The authors note that “the attractive financial incentive of Bitcoin mining has caused an arms race in dedicated mining hardware”—evolving from the use of basic, general-purpose computers to increasingly powerful and power-hungry computing rigs—and that “the Bitcoin mining activity and the constant-running mining hardware has led to large energy consumption volume.”

The researchers further note that, “Without any policy interventions, the carbon emission pattern of the Bitcoin blockchain will become a non-negligible barrier against the sustainability efforts of China.

In addressing these concerns, the authors put forward a handful of recommendations to help mitigate the environmental impacts of Bitcoin mining.

For one, they suggest that miners with low efficiency be forbidden from entering the Chinese Bitcoin market, and that policy makers “maintain the network stability of Bitcoin blockchain in an efficient manner.” Another option is that Bitcoin miners in China’s coal-based areas—which the authors suggest account for some 40 percent of the country’s total—be persuaded to relocate to China’s hydro-rich areas instead, “in order to take advantage of the relatively lower cost of surplus energy availability in the area due to factors such as rain season.”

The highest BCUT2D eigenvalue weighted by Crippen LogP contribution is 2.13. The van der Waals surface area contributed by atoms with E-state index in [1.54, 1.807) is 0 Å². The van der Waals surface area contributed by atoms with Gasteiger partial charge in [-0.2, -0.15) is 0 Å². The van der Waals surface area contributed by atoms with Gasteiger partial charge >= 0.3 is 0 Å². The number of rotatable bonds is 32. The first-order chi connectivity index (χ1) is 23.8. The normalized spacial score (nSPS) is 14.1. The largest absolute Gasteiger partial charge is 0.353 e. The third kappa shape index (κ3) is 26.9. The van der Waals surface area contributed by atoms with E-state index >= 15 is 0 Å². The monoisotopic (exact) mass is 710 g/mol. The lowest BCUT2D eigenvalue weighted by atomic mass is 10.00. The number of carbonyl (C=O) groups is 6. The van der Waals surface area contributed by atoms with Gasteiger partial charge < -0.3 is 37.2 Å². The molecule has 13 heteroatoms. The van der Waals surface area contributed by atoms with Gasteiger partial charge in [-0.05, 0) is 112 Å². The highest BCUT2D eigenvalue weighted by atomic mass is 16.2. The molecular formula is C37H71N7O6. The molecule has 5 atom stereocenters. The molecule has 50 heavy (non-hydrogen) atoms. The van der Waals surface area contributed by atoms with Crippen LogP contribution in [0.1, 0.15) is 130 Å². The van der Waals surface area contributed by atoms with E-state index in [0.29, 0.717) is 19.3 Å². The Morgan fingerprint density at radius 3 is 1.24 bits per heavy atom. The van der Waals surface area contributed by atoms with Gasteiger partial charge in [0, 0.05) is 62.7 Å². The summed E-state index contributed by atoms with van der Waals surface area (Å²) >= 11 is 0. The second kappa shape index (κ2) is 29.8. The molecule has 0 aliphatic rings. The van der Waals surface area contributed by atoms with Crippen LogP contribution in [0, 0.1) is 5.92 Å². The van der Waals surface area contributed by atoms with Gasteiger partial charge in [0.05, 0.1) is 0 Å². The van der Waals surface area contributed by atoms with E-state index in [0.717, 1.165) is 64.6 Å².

Finally, they suggest doubling the carbon tax “to enforce more strict punishment for high carbon emission behaviors of Bitcoin blockchain”. They also note, however, that current carbon taxation policies are not effective at curbing emissions from the Bitcoin industry. 

Overall, the researchers suggest that individual regulation policies for Bitcoin miners could represent the best way to cut down on untrammelled energy consumption and reduce future carbon emissions from blockchain operations.

If things keep going the way they are, Bitcoin mining could make it harder for China to meet its Paris Agreement targets of curbing carbon emissions by 2030—and Elon Musk’s favourite crypto could come to represent a blight on the state of the global environment.